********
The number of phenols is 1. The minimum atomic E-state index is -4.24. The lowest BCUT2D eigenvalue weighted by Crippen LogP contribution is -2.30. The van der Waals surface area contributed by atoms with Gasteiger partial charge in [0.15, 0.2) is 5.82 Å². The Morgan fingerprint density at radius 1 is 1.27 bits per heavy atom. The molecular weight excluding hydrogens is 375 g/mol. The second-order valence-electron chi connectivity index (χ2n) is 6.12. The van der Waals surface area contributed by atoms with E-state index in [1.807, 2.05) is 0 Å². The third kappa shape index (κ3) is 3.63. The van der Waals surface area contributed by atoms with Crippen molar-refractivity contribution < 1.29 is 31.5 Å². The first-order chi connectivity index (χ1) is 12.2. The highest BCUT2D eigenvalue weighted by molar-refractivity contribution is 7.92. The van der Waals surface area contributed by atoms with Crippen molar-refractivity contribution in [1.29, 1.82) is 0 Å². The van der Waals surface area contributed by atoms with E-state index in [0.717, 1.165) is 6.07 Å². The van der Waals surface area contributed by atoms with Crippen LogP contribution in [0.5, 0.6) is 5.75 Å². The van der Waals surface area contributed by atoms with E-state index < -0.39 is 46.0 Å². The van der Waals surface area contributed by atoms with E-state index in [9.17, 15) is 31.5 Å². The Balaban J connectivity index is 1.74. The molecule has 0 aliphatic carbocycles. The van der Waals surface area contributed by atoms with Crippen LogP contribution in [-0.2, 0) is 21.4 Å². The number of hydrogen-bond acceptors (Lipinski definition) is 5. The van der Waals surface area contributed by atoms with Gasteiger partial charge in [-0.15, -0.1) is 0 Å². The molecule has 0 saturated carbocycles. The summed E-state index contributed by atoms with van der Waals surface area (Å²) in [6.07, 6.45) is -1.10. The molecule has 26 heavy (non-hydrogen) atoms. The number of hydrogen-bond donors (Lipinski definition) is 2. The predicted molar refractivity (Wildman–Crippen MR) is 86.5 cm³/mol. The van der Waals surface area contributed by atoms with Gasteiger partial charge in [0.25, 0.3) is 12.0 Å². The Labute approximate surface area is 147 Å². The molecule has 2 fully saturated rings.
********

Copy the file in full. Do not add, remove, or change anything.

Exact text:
The number of phenols is 1. The minimum atomic E-state index is -4.24. The lowest BCUT2D eigenvalue weighted by Crippen LogP contribution is -2.30. The van der Waals surface area contributed by atoms with Gasteiger partial charge in [0.15, 0.2) is 5.82 Å². The Morgan fingerprint density at radius 1 is 1.27 bits per heavy atom. The molecular weight excluding hydrogens is 375 g/mol. The second-order valence-electron chi connectivity index (χ2n) is 6.12. The van der Waals surface area contributed by atoms with E-state index in [1.807, 2.05) is 0 Å². The third kappa shape index (κ3) is 3.63. The van der Waals surface area contributed by atoms with Crippen molar-refractivity contribution < 1.29 is 31.5 Å². The first-order chi connectivity index (χ1) is 12.2. The highest BCUT2D eigenvalue weighted by molar-refractivity contribution is 7.92. The van der Waals surface area contributed by atoms with Crippen molar-refractivity contribution in [1.29, 1.82) is 0 Å². The van der Waals surface area contributed by atoms with E-state index in [0.717, 1.165) is 6.07 Å². The van der Waals surface area contributed by atoms with Crippen LogP contribution in [0.5, 0.6) is 5.75 Å². The van der Waals surface area contributed by atoms with E-state index < -0.39 is 46.0 Å². The van der Waals surface area contributed by atoms with E-state index in [9.17, 15) is 31.5 Å². The Balaban J connectivity index is 1.74. The molecule has 0 aliphatic carbocycles. The van der Waals surface area contributed by atoms with Crippen LogP contribution in [-0.2, 0) is 21.4 Å². The number of hydrogen-bond acceptors (Lipinski definition) is 5. The van der Waals surface area contributed by atoms with Gasteiger partial charge in [-0.15, -0.1) is 0 Å². The molecule has 0 saturated carbocycles. The summed E-state index contributed by atoms with van der Waals surface area (Å²) in [6.07, 6.45) is -1.10. The molecule has 26 heavy (non-hydrogen) atoms. The number of hydrogen-bond donors (Lipinski definition) is 2. The predicted molar refractivity (Wildman–Crippen MR) is 86.5 cm³/mol. The van der Waals surface area contributed by atoms with Gasteiger partial charge in [0.25, 0.3) is 12.0 Å². The Labute approximate surface area is 147 Å². The molecule has 2 fully saturated rings.